Good Day, Mr. Chips. The Authors Collection

FCEtier, Chip, on the left and Mr. Chip on the right.
FCEtier, Chip, on the left and Mr. Chip on the right.

WE SAW ONLY ONE PERSON moving about in the cemetery.

If it wasn’t a caretaker, it must be him.

He was adjusting his lawn chair near the headstone of his wife.

I walked towards him.

When I got close enough to speak, I reached out to shake hands and said, “Good morning, my name is Chip.”

He smiled and said, “My name is Chip, too.”

My attention went directly to the tombstone, “I was sorry to learn of your wife’s passing.”

“She had dementia and died of double pneumonia.”

Our eyes met and I replied, “My wife was waiting on a liver transplant and died of double pneumonia.”

My voice broke.

He instinctively reached out and put his hand on my shoulder to offer comfort.

In the house of the Flamingoes, left to right, John Coe, Veronica Coe, Art Hoffman.
In the house of the Flamingoes, left to right, John Coe, Veronica Coe, Art Hoffman.

That was the sign my friend and two family members who were waiting in the car had hoped might appear. My brother-in-law said, “When he put his hand on your shoulder, we knew everything was okay.”

Our group consisted of a close friend, Art Hoffman, and my brother-in-law, John Coe and his wife, Veronica. Our outing that morning had been to visit a location Art had found a week or so before our visit to Louisville from North Carolina. My return to work begins next week and we all needed a break from home, Chip and Bob’s Flamingo Farm.

Earlier, the lady who told us about Mr. Chip appeared with little warning as we soaked in the ambiance of Art’s surprise.

We had more than a nickname in common. His given name is Charles Franklin. Mine is Frank Cecil. So we share reversed initials, C.F. and F.C.was a consignment store that featured numerous flamingoes, my wife’s favorite fowl.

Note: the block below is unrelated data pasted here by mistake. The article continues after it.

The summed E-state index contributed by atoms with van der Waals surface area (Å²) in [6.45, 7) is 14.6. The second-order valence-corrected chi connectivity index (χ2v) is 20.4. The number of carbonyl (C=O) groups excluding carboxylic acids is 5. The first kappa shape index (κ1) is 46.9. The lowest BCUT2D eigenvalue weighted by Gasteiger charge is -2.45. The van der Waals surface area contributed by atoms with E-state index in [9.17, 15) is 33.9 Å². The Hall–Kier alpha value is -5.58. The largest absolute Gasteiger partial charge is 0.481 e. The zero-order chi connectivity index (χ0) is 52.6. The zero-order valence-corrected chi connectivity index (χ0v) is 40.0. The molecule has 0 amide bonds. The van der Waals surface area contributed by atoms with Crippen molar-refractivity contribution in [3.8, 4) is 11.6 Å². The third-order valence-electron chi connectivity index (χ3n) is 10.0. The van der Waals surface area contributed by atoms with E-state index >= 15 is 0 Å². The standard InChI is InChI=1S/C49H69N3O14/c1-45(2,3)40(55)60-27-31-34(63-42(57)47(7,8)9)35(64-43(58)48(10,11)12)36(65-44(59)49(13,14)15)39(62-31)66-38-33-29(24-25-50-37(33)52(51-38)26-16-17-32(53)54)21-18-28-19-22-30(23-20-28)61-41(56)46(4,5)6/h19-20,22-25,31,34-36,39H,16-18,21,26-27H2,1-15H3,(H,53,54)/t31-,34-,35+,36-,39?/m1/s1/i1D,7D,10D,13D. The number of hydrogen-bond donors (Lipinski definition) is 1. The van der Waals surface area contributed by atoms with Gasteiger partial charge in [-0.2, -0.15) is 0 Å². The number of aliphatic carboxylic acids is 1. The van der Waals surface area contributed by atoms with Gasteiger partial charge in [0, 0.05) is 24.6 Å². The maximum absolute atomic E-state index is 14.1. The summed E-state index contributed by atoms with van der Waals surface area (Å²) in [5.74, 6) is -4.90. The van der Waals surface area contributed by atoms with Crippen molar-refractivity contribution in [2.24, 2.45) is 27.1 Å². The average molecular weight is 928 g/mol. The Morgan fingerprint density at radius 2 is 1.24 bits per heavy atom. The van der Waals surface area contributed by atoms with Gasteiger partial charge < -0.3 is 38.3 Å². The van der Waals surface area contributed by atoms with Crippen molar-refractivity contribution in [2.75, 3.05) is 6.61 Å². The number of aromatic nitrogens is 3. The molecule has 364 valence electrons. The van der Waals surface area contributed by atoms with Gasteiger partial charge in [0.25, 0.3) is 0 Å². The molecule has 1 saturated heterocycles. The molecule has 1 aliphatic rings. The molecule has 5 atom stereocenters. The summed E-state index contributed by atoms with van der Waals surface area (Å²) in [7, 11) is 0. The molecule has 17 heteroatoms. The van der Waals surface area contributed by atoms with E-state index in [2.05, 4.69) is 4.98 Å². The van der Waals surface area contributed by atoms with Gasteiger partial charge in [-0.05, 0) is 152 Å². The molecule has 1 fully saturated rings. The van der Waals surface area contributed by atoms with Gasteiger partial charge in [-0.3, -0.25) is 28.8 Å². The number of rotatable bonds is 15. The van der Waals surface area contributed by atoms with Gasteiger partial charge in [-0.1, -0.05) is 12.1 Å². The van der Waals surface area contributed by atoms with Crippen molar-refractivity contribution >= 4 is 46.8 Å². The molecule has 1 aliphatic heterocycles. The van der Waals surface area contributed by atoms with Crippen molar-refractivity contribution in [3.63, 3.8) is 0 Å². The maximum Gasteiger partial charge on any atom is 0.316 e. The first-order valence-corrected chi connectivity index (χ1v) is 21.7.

The mystery lady said Mr. Chip had been keeping a daily vigil in the cemetery and cautioned us to approach with care and respect. It isn’t often a community sees a seventy-something year old man make daily visits to the grave of his wife—visits that last hours.

The cemetery was on the main thoroughfare in town, just a block or two from the fire station. Mr. Chip was in plain view every day, on stage, for all to see. According to the mystery lady, the local townspeople had pitched in to purchase the headstone for Mrs. Perkins.

This morning, we had found him about to get situated in a lawn chair, in a blazing sun.

He was about to read to his wife from Open Windows, a devotional publication from LifeWay.

It was her birthday.

Who would have thought that on her birthday, a Chip from the present would cross trails with a Chip of the future.

I hope Mr. Chip found an unexpected visit from another “Chip” as comforting as I did.

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  • Yet another commonality: Mr. Chip and I both had wives who went by masculine first names, Artie, and Bob.

    • Caleb Pirtle

      Chip, sometimes paths are meant to cross. You were comfort for each other.

  • Susan Mary Malone

    Oh,this is beautiful, Chip! Brought tears to my eyes and warmed my heart. Thank you!

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